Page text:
In addition, the Director shall maintain a Public Record of enforceement and complaint activities [see Part C, Ch.10: "Public Record"].


2. Complaint and Investigation

(a) Overview

This section discusses the Minister's authority to receive and investigate complaints, and the Director's authority to appoint investigators. Warrant and related search authority are discussed in ss.3 and 4 below.

Subject to rules of court, evidence obtained from the investigations discussed here can be used in support of regulatory prosecutions under the CPA, which are discussed in Part C, Ch.9 ["CPA Prosecutions"]. Use of such evidence in consumer-initiated civil actions is discussed in Part C, Ch.7, s.9(e) ["General Civil Remedies: Civil Court Remedies for General CPA Rights: Evidence"].

(b) Complaints

The Ministry has the main role in complaint intake regarding possible CPA (or other consumer protection legislation) violations [CPA s.105(a)]. The Ministry may, with respect to such complaints: make inquiries, gather information and attempt to mediate or resolve them.

Ministry of Consumer Services Complaint Intake

While the legislation does not expressly set out the requirements for a complaint, they may be inferred from the public record [see Part C, Ch.10] requirements for recording complaints. In order to be entered into the public record, consumer complaints must [CP Reg 90(1,2)]:
  • be in writing;

  • identify the complainant as a consumer;

  • assert that the consumer has given notice, or tried to give notice, of the complaint - with details - to the respondent (ie. the supplier or other party complained of)
Other useful information would include:
  • details of the complaint, written in chronological order giving dates and times of events;

  • the name of the respondent business and persons involved in the transaction; and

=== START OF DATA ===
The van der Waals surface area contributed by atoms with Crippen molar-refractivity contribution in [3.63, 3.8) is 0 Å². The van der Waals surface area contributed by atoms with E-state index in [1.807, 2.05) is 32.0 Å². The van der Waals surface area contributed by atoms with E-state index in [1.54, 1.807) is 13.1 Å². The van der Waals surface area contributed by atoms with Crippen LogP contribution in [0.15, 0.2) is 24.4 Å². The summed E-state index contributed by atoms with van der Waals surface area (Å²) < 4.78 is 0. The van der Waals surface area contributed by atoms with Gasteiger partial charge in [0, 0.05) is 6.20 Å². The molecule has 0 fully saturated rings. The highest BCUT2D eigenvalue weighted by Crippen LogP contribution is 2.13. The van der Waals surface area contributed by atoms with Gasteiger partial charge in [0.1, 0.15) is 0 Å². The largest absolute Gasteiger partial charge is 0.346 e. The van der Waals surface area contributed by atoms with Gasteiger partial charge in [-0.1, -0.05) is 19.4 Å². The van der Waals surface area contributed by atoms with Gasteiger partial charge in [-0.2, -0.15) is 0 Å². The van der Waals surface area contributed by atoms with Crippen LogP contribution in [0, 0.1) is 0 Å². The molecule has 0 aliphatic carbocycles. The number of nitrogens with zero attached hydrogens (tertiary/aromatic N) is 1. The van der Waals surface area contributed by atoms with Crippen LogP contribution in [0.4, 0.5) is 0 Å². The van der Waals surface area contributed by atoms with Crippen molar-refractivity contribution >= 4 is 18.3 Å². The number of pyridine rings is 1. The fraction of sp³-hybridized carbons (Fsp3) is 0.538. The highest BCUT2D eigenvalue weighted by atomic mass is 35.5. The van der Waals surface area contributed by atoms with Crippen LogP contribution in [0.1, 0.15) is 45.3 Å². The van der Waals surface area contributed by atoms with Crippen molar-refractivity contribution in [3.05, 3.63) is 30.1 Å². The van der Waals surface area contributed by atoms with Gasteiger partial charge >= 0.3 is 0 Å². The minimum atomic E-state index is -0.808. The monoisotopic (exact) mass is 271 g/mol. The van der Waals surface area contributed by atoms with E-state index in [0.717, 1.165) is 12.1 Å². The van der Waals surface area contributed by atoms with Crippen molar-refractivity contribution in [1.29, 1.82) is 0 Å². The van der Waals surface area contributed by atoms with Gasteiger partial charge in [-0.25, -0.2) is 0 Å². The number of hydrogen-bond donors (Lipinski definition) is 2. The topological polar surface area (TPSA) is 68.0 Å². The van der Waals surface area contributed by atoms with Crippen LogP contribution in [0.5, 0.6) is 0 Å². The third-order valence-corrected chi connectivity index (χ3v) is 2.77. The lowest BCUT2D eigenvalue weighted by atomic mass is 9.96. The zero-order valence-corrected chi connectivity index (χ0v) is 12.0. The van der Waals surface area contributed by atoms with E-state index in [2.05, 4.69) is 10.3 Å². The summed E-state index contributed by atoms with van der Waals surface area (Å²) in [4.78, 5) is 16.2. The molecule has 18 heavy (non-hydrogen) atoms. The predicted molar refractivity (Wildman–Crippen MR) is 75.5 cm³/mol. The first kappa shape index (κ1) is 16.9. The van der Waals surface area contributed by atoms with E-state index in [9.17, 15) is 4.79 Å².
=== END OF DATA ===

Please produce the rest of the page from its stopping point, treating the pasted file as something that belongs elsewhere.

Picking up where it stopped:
• the address, phone, fax and email of the respondent business.
In addition the receiving complaints under the Consumer Protection Act, the Ministry may also receive complaints respecting [CP Reg 90(1), 91]:
  • the Athletics Control Act
  • the Bailiffs Act
  • the Cemeteries Act (Revised)
  • the Collection Agencies Act
  • the Consumer Reporting Act, and
  • the Payday Loans Act, 2008
(c) Ministry May Initiate Inquiries

Whether it has received a complaint or not, the Ministry may "make inquiries and gather information" regarding any matter that comes to its attention respecting potential CPA (or other consumer protection legislation) violations [CPA s.105(b)].

(d) Investigators

The Director may appoint an investigator [CPA 104.1, 106(1)], who shall be issued a signed "certificate of appointment" by the Director which they must produce on request while conducting an investigation, including while acting under the authority of a search warrant [106(2,3)].


3. Warrant Search and Seizure

(a) Issuance of Warrant

An investigator may apply before a justice of the peace (JP), without notice to the parties to be investigated, for the issuance of a search warrant. The warrant may be granted if, on the basis of the affidavit (or other sworn) evidence put before them, the JP finds that there are "reasonable grounds for believing that" [CPA 107(1)]:
  • there has been a past or present contravention of the CPA or its Regulations,

    AND

  • there is either:

    - anything relevant to such contravention in any building, dwelling receptacle or place,

    OR

    - information or evidence relevant to such contravention "that may be obtained through the use of an investigative technique or procedure or the doing of anything described in the warrant."
(b) Terms of Warrant

A warrant, subject to such conditions as the JP thinks are reasonable in the circumstances, authorizes an investigator to [CPA 107 (2,4,8,10), 107.1]:
  • enter or access the building, dwelling, receptacle or place specified in the warrant and examine and seize anything described in the warrant;

  • use any data storage, processing or retrieval device or system used in carrying on business in order to produce information or evidence described in the warrant, in any form;

  • in the course of executing a warrant, require a person to produce the evidence or information described in the warrant and to provide whatever assistance is reasonably necessary, including using any data storage, processing or retrieval device or system to produce, in any form, the evidence or information described in the warrant and the person shall produce the evidence or information or provide the assistance;